Tower of London poppies to tour north of England

Tower of London, poppies
The poppies installation by ceramic artist Paul Cummins, with setting by stage designer Tom Piper, in the dry moat of the Tower of London Credit: LeaHair/Historic Royal Palaces

Two parts of installation – Wave and Weeping Willow – will go on show in Yorkshire, Liverpool and Northumberland later this year.

Tower of London, poppies
The poppies installation by ceramic artist Paul Cummins, with setting by stage designer Tom Piper, in the dry moat of the Tower of London Credit: LeaHair/Historic Royal Palaces

The poppies at the Tower of London were one of the most poignant and beautiful public works of art ever seen in the UK and now people across Britain can experience their impact.

Two installations of ceramic poppies – Wave and Weeping Window – will go on show in Yorkshire, Northumberland and Liverpool.

The Weeping Window is the cascade of poppies that poured out of the Tower of London’s window, while the Wave saw poppies arch over the building’s entrance.

They originally formed part of the installation Blood Swept Lands and Seas of Red at Tower of London from August to November 2014 to commemorate lives lost during the First World War – 888,246 poppies were displayed, one to honour every death in the British and Colonial forces. Millions of visitors flocked to see the stunning sight.

Yorkshire Sculpture Park in Wakefield, Yorkshire, will host Wave from September until January 2016. Weeping Window will be shown at Woodhorn Museum, Northumberland, from September to October 2015, and St George’s Hall in Liverpool, from November to January. The sites were chosen because of their connections with the First World War.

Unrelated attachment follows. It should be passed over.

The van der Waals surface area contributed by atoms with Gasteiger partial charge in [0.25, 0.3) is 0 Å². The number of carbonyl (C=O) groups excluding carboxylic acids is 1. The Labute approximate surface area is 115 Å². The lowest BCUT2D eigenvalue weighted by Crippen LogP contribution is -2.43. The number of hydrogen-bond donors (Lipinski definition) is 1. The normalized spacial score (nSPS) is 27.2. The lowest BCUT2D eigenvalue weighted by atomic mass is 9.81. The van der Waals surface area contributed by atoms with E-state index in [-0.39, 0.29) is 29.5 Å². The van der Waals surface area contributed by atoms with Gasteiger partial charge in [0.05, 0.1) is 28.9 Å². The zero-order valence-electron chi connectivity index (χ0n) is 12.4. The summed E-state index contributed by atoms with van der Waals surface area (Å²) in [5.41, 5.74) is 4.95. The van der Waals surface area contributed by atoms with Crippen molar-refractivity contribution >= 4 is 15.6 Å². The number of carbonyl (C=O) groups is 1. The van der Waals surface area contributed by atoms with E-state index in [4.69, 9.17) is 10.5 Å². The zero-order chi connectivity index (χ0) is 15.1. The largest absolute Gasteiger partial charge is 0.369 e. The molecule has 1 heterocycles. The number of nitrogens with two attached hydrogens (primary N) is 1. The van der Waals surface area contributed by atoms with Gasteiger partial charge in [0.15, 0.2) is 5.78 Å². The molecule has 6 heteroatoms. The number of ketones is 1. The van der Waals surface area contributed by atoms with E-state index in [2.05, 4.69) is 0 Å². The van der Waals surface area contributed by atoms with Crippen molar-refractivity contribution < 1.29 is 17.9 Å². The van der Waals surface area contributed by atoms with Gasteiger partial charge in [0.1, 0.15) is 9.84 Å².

George Osborne, Chancellor of the Exchequer, said: “Each one of these poppies, made in Derby and Stoke and displayed at the Tower London last year, represents a British soldier who answered the call from their country a century ago and made the ultimate sacrifice.

“It’s brilliant news that people across the country will be able to see these iconic poppies on display in Northumberland, Liverpool and Yorkshire, to pay their respects to those who sacrifice everything to protect British freedoms.”

The two sculptures, which together have more than 10,000 poppies, have been saved for the nation by the Backstage Trust and the Clore Duffield Foundation.

Each location will provide free access for the public to view the work, and will be supported with an educational programme. Venues to host the poppies in 2016 will be announced in September 2015. Many of the poppies will be homed in the Imperial War Museums in Manchester and London permanently in 2018.

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